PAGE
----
D&S Meats

Fuller Landau team • July 04, 2019

The world works in mysterious ways, and sometimes things just happen for a reason. Dan Milanovic couldn’t agree more.

The eldest son of two hard-working immigrants from the former Yugoslavia, Dan (and his younger brother Sasha) grew up in the family business. In 1974, his parents Radovan and Ljubica opened a retail butcher shop called Juhor Meats, at Gerrard and Coxwell in Toronto. They sold smoked meats and imported groceries to the local old Yugoslav community, including Serbians, Croatians, Bosnians, Macedonians, and Slovanians. To their customers, Juhor Meats offered a little taste of home and the business thrived. Over time, they began making products that could be sold to restaurants, hotels, and other large institutions, and by 1979, they had outgrown their space and needed a bigger facility.

The business moved twice over the following 15 years, eventually settling in Ajax, and transitioning from retail into a Federally Inspected wholesale company supplying government contracts. “It was a big change for our little family-run business,” explains Dan. “We went from wooden butcher block tables with sawdust on the floor to stainless steel surfaces in a completely sterile environment.” By 1994, Dan’s parents were ready to retire, and they sold off their customer base. Things didn’t go smoothly, however, and within months, customers who were unhappy began reaching out to Dan, asking him to get back into the industry.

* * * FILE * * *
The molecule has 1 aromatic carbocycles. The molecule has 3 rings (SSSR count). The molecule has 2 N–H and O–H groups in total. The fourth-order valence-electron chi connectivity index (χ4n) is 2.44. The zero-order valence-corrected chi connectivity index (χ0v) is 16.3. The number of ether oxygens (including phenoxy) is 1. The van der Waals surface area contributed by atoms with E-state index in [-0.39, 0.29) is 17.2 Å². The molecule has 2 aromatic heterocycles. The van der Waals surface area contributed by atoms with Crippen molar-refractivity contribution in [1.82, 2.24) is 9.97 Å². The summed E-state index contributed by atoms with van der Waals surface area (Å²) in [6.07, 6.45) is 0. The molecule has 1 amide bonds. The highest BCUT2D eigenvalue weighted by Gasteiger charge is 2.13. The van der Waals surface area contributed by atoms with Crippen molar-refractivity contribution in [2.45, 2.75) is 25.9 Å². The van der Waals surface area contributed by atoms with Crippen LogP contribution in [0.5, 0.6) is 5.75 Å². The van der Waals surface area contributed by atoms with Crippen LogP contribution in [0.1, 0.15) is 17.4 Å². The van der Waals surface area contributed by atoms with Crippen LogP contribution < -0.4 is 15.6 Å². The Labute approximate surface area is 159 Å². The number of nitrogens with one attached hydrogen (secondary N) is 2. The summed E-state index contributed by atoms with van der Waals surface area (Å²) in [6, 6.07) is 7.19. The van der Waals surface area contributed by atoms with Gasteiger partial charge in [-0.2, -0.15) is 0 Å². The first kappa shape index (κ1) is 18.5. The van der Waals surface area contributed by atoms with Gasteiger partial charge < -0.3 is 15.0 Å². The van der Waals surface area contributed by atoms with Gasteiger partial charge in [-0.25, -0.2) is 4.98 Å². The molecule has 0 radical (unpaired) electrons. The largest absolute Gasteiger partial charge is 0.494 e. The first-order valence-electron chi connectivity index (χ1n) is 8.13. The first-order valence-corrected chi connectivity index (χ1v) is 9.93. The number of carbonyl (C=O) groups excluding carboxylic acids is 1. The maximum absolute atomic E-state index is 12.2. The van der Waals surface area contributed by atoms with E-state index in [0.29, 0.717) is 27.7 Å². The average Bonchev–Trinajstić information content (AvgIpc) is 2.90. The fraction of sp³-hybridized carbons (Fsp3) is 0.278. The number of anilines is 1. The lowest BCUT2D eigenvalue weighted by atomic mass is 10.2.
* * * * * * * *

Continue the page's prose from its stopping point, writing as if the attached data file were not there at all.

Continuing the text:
“I had been thinking about pursuing a career in marine biology,” says Dan, “but the Ministry of Natural Resources had a hiring freeze at the time. It just wasn’t meant to be. I saw an opportunity to restart the business, and I jumped in.” Dan and Sasha got to work and began scouting for a location. They found two industrial units in Ajax, and started construction themselves, without any financing. One day, while in the midst of construction, Dan walked into the bank covered in dirt, still wearing his work boots, and asked to speak with a bank manager to find out what was needed to obtain a loan. He spent the next few weeks putting together a comprehensive business plan and securing letters of commitment from previous large accounts who were interested in continuing to do business with him. When he went back to the bank to secure next steps, the manager told him that the bank had rejected the request, but she had personally overwritten the decision and signed her approval. When Dan asked why, she said “you came in covered in mud. I knew, the moment I saw you, that you would work hard. Make me proud.” Dan credits her for helping him get started, and so D&S Meats was established in 1995.

The newly-founded wholesale business started with 6 employees in two units, and over the next 22 years, they expanded into 8 additional units and grew to a staff of almost 50. Dan was at the helm of the business, as President/CEO, and Sasha served as VP. As with their parents before them, their reputation for providing quality meats – their peameal bacon was especially popular – was widespread.